Inanimateness is a common characteristic of physical matter. Non-living nature is regarded as a lifeless object. Its value in scientific fields stems from being a container of living ecosystems. Poets, however, have a different vision. They perceive a type of mysterious life in what is scientifically labeled inanimate. It is a different type of life, an anonymous one that cannot be empirically proven but is strongly sensed by persistent observers. Material Islamecocriticism, which is a Material Ecocriticism from an Islamic perspective, deciphers this puzzling view of the inert world: the in-between death-life position. This position makes some see it as an inanimate object, while others conceive it as pulsing with life and contacting their psyches. The target of this paper is to bridge the conceptual divide between animate and inanimate beings so as to prove nature animism. Canadian poetry is chosen as the field of investigation and Material Islamecocritical theory is used for furnishing the basis of argumentation. Material Islamecocriticism complements Western ecocriticism since it combines religion and science in its approach. As such, it offers refreshing ways of understanding the interdependence between humans and nature as presented in literature.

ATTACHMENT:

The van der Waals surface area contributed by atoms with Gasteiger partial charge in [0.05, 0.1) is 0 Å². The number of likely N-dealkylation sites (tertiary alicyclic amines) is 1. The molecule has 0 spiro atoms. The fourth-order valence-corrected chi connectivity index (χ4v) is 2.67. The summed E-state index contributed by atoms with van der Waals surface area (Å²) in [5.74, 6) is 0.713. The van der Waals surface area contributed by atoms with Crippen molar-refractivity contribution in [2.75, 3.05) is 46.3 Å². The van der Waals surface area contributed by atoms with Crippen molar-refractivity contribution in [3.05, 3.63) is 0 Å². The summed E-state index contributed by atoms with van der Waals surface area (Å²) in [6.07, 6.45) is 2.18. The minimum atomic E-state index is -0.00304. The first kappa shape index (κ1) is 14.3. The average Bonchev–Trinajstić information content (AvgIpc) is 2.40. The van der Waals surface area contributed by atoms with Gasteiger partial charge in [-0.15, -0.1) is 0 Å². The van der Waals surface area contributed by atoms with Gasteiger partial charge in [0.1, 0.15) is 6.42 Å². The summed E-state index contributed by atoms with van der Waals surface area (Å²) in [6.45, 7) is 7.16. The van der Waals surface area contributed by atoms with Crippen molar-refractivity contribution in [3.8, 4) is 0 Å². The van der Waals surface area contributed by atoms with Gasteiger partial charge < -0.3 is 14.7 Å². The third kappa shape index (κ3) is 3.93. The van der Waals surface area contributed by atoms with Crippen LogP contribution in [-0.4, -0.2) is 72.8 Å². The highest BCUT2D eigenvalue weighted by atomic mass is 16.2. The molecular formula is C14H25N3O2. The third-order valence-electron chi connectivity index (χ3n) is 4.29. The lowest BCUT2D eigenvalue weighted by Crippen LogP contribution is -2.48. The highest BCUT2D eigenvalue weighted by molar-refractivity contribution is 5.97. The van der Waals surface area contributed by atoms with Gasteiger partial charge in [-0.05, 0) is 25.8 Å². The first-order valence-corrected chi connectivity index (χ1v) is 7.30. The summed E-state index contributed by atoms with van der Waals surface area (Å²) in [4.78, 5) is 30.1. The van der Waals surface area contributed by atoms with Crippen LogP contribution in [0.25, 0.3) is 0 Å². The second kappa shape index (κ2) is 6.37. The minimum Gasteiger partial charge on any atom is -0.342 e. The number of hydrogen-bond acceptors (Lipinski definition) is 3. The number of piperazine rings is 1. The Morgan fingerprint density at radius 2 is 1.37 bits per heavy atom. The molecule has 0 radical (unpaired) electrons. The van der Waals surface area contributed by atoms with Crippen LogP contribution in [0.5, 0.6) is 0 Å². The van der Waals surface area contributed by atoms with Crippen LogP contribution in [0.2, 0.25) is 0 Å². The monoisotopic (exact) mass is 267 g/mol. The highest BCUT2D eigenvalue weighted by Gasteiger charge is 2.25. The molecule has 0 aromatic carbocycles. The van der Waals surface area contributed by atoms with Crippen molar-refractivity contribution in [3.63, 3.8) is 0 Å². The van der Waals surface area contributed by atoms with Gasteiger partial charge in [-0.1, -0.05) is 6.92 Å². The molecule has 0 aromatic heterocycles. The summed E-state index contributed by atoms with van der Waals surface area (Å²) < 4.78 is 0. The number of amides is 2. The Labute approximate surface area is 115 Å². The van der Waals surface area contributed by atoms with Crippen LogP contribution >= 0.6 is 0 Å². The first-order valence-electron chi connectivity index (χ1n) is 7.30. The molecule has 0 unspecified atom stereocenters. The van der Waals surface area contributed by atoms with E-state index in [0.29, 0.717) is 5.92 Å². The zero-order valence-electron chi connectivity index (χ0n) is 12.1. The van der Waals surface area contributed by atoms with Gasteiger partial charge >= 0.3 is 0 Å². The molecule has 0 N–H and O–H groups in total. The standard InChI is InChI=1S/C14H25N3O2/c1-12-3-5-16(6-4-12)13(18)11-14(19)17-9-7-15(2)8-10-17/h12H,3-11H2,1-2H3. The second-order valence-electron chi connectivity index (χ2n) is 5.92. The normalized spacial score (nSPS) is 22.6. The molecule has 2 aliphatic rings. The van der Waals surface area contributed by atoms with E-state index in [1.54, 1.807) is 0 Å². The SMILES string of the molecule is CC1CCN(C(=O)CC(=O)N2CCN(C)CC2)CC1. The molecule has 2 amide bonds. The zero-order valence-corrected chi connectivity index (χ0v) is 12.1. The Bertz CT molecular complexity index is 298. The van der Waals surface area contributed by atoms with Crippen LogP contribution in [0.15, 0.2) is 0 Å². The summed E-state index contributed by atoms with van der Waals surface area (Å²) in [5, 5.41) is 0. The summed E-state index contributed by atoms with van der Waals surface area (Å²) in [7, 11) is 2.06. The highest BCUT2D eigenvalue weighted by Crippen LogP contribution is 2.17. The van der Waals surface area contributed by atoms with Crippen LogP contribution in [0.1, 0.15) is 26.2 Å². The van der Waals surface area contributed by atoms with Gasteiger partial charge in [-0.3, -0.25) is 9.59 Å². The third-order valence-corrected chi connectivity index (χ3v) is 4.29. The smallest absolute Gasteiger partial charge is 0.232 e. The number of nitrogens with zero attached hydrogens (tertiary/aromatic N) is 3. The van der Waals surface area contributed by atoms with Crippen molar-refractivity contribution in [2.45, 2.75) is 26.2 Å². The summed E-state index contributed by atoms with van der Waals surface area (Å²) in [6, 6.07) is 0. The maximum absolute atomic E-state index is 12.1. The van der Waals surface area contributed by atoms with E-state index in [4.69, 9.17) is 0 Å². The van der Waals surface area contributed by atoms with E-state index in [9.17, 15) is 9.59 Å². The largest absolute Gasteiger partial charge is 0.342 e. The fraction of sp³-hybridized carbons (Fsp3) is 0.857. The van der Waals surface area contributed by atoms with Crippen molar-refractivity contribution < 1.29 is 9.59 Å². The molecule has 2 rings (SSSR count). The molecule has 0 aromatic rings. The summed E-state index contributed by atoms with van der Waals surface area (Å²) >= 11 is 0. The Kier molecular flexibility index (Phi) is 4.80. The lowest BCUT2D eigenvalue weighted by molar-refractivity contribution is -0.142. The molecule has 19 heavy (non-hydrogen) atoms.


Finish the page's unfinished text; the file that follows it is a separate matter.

Nature literature, Canadian ecopoetry, materiality, Material Islamecocriticism, Islamic thought, ecocritical theory

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Kritika Kultura
Department of English
School of Humanities
Ateneo de Manila University

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Jan Baetens
Faculty of Arts
Katholieke Universiteit te Leuven (Belgium)

Joel David
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Yale University (US)

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